Non-Surgical Healing for Sports Injuries
By SUZANNE BOYD
Sports Medicine Specialist, Scott Johnson, MD, provides alternatives for those avoiding surgery
Approximately 90 percent of all sports related injuries will not require surgery to heal, but they will require Sports Medicine specialists like Scott Johnson, MD, of Sports Orthopedic and Spine to provide the latest advancements in orthopedic care. As a sports medicine physician, Johnson is a valuable member of the clinic's team, both in the office and on the sidelines.
Johnson, a Wyoming native, earned his undergraduate degree in natural science and math from the University of Wyoming. After two years of medical school out of the States, he transferred to the Medical College of Georgia in Augusta to complete his degree. He remained at the Medical College of Georgia to complete a one-year internal medicine internship, train in emergency medicine and complete a residency in family medicine.
Johnson knew that he wanted to combine his interest in sports with medicine but was not drawn to the surgical side of medicine. A sports medicine certification was the answer to his dilemma. Sports medicine physicians specialize solely in non-surgical sports medicine and are Board Certified in Emergency Medicine, Family Medicine, Internal Medicine, Pediatrics or Physical Medicine/Rehabilitation. They have completed one to two years of additional fellowship training in Sports Medicine, which includes significant specialized training in both the treatment and prevention of illness and injury. To earn a Certificate of Added Qualification in Sports Medicine, the physician must pass a national Sports Medicine certification examination, which must be renewed every 10 years.
"The operating room is not something that appeals to everyone. I felt that I could make as much of a difference by bringing my family practice background into play and viewing the patient from that perspective," said Johnson. "There are many sports injuries that do not require surgery, such as sprains and strains, that I can help the athlete recover from and get back to playing. For non-surgical patients, I can diagnose the issue and develop an appropriate treatment plan. For patients who require surgery, I can order tests necessary for the surgeon to do what needs to be done.
While in the first year of his family practice residency, 9/11 occurred and reignited Johnson's interest in serving in the military. His father had served in the Air Force and Johnson had always thought he would serve his country in some capacity, but there never seemed to be a good time.
"With my plan to go into sports medicine, which would require a fellowship, I knew that now was probably the best, if not the only, time to serve my country," said Johnson. "So, I joined the Air Force in my first year of residency and earned a monthly stipend until I completed it. I then served on active duty for three years, one year for each year I had received the stipend plus one additional year."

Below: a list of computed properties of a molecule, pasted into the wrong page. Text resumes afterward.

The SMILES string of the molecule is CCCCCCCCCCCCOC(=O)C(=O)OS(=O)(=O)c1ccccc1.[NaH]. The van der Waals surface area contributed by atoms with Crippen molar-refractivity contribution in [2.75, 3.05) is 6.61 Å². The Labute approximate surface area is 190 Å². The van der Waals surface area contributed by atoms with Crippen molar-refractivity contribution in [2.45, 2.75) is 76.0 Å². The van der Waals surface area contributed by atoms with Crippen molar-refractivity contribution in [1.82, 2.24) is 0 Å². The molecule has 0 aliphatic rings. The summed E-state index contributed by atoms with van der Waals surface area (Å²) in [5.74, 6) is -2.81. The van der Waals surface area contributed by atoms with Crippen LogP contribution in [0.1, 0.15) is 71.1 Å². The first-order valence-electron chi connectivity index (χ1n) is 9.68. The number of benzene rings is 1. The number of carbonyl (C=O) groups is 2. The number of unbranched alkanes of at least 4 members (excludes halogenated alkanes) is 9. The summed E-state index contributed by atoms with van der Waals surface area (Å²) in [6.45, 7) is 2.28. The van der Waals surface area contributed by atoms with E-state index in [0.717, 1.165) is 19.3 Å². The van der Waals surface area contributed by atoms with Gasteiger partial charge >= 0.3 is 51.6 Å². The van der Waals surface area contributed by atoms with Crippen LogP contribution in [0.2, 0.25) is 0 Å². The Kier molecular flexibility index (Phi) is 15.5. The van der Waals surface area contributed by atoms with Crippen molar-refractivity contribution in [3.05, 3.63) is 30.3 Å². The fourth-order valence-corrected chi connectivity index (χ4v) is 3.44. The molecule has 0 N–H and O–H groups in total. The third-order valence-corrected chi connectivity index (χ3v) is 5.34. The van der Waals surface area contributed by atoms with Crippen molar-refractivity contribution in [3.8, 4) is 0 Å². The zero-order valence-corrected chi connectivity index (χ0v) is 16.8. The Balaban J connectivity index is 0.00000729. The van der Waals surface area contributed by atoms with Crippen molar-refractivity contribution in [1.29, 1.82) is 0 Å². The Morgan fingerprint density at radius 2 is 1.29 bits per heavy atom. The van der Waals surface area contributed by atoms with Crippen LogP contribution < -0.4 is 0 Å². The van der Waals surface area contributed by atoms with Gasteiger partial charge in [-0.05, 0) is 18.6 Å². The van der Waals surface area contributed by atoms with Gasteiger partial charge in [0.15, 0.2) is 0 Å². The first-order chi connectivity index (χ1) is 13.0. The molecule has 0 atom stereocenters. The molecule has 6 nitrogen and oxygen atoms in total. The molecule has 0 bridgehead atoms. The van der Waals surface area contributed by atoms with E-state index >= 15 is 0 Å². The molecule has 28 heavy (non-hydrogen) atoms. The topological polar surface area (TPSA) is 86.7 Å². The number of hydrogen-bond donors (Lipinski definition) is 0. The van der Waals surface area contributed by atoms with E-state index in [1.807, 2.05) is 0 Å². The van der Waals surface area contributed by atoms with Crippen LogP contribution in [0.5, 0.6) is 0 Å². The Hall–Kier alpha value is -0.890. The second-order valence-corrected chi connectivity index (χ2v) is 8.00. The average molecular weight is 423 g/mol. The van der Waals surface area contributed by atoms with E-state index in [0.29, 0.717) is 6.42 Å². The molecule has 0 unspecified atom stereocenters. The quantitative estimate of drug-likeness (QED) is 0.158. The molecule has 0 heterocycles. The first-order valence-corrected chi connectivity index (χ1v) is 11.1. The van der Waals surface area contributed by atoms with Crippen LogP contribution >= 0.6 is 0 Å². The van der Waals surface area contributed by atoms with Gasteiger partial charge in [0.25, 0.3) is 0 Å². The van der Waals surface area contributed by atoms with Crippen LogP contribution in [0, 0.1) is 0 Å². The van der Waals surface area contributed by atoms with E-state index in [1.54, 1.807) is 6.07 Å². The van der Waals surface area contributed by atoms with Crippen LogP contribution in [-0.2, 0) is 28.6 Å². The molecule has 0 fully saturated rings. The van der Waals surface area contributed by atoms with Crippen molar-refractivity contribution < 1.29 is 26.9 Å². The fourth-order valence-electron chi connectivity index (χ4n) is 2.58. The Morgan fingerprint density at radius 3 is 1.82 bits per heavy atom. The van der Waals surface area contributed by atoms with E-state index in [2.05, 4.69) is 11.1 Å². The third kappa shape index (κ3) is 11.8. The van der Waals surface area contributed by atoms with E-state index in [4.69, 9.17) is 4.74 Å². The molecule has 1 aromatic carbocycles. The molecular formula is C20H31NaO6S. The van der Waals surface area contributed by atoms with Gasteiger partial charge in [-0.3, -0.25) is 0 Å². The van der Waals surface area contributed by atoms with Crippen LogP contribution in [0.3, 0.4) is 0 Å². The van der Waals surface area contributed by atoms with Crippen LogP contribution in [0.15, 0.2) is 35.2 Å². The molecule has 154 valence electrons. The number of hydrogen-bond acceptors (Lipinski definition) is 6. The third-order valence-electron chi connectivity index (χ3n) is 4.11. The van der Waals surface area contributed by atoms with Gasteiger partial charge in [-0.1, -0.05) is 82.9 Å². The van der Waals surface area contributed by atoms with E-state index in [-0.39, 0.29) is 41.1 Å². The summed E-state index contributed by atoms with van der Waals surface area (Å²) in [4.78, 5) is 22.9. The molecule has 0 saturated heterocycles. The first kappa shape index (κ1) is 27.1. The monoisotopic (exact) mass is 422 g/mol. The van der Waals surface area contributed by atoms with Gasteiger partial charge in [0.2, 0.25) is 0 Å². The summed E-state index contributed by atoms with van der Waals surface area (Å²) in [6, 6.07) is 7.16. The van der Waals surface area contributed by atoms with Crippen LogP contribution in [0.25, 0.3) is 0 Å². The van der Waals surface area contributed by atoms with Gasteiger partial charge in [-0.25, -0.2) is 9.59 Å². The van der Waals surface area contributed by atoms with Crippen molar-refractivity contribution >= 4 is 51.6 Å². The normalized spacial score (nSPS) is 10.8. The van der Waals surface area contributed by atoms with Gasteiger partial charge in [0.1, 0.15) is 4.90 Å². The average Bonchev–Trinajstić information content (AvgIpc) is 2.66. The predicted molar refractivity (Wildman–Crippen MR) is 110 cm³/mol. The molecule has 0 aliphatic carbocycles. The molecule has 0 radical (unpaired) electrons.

Johnson was stationed at Columbus Air Force Base in Mississippi where he completed a primary course in aerospace medicine and served as a flight surgeon. He also became involved in aircraft mishap investigation. He was selected to serve on investigation boards for mishaps in Arizona and Oklahoma. Johnson served on an initial investigation team for his primary base in Columbus gathering information in the first three days after an accident that was then turned over to the investigation board.
After leaving the Air Force in June 2009, Johnson completed a one-year fellowship in primary care sports medicine at Beacon Orthopedics in Cincinnati, Ohio. Part of his training included working with the team physician for the Cincinnati Reds baseball team, as well as with athletic programs at Xavier University and Wittenberg College.
In 2010, Johnson completed his fellowship and joined the staff of Sports Orthopedic and Spine as their first full-time sports medicine physician. "Sports medicine physicians were becoming the norm in orthopedic practices. The practice had a part-time sports medicine physician prior to my arrival and saw the benefit of having one on staff," said Johnson. "I can see, evaluate and diagnose most problems, whether they are sports related or not and I specialize in concussion management as well as ultrasound guided injections. Since I am in the Jackson office five days a week and the orthopedists tend to rotate to satellite offices, patients can usually get in to see me within 24-48 hours. I also help provide sideline coverage for area teams."
One of Johnson's favorite duties at Sports Orthopedic is his work educating students and family practice residents. "We have several groups of residents each year who do a monthly rotation through the clinic. We also host athletic training students for six weeks," he said. "Getting to work with and help teach these students is something I find to be very rewarding."
Another team that ranks high for Johnson is his family. He married his wife Christy while in college and today their family includes two elementary aged boys, Brooks and Braxton. "Family is first for me and we spend a lot of time traveling and going to sports events together," he said. "Our faith and church are also a high priority for us. We try to serve and help others when we can. I am a Sunday school teacher and we have all done work for the Church of Jesus Christ of Latter-Day Saints with organizations such as RIFA and through mission work in California."